Transience #amwriting

I\’ve been musing lately on how impermanent we are, as people I mean. The houses, trees, the very earth itself will be here when we\’ve gone and that\’s okay. It lifts the weight of responsibility to realise this, somehow.
I\’ve been reading up about the English Civil War for my current project, The Rose Trail, and lately I\’ve come across the outlaws who lived in the forests and woodlands. Like the myth of Robin Hood they lived amongst the trees, out of sight and governance of the local landlords and tax collectors. They selectively did rob the rich and protected the vulnerable.
It seems many people lived like this before, according to that excellent book, The Death of Nature, capitalism reared its ugly, long lasting, head in the 1300s. Before that, land wasn\’t enclosed or claimed by owners who built boundaries that kept out those who foraged within its leafy embrace. These people, and I don\’t think Carolyn Merchant wore rose coloured specs when she wrote this influential book, lived co-operatively. They shared income, food – deer, rabbits, mushrooms, berries – from the forest, together with their labour. The trees provided both shelter and fuel. I don\’t think it could have been a soft, easy life but it resonated with me in a surprising way. Reared in a family who believe fiercely in material success as a measure of achievement, I bonded with these ancient woodlanders, feeling that, across almost a millennia, I had found my true ancestors, who shared a more gentle set of aspirations about what constitutes a successful life.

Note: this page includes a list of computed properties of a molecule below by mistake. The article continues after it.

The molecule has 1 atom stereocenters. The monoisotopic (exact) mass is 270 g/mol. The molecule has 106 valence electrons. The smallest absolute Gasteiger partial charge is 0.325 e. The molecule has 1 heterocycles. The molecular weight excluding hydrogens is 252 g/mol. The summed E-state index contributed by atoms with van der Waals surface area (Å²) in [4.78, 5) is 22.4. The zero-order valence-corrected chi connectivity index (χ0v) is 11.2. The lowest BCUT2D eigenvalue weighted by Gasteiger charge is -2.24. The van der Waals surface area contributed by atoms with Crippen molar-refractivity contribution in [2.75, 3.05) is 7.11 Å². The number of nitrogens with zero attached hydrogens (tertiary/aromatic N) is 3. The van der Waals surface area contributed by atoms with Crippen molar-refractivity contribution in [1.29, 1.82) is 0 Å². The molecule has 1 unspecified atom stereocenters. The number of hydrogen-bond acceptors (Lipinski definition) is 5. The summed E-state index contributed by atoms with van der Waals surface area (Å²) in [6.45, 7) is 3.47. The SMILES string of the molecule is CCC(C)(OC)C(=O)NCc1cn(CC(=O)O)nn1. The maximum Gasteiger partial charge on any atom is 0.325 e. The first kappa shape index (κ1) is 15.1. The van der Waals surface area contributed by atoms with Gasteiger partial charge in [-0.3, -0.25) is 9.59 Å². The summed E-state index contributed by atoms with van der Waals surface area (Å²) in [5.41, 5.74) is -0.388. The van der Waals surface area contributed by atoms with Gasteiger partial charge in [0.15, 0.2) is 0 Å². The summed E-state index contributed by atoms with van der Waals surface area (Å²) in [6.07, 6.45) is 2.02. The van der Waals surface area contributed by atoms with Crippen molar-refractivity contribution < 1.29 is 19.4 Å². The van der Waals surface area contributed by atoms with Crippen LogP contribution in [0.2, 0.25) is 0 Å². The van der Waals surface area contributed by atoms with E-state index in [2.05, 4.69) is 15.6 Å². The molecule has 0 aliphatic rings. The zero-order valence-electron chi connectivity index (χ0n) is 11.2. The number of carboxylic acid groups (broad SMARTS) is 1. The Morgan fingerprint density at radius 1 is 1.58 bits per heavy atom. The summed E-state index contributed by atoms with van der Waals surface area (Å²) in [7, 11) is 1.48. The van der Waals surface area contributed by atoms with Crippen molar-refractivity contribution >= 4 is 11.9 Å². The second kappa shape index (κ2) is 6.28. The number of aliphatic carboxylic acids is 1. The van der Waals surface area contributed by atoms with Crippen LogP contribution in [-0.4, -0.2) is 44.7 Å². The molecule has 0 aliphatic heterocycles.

These personal discoveries are fuelling some fruitful thoughts about the story. I\’m not committing them to page yet but they are fomenting nicely in the back of my head and I hope the Rose Trail will be all the richer for it.

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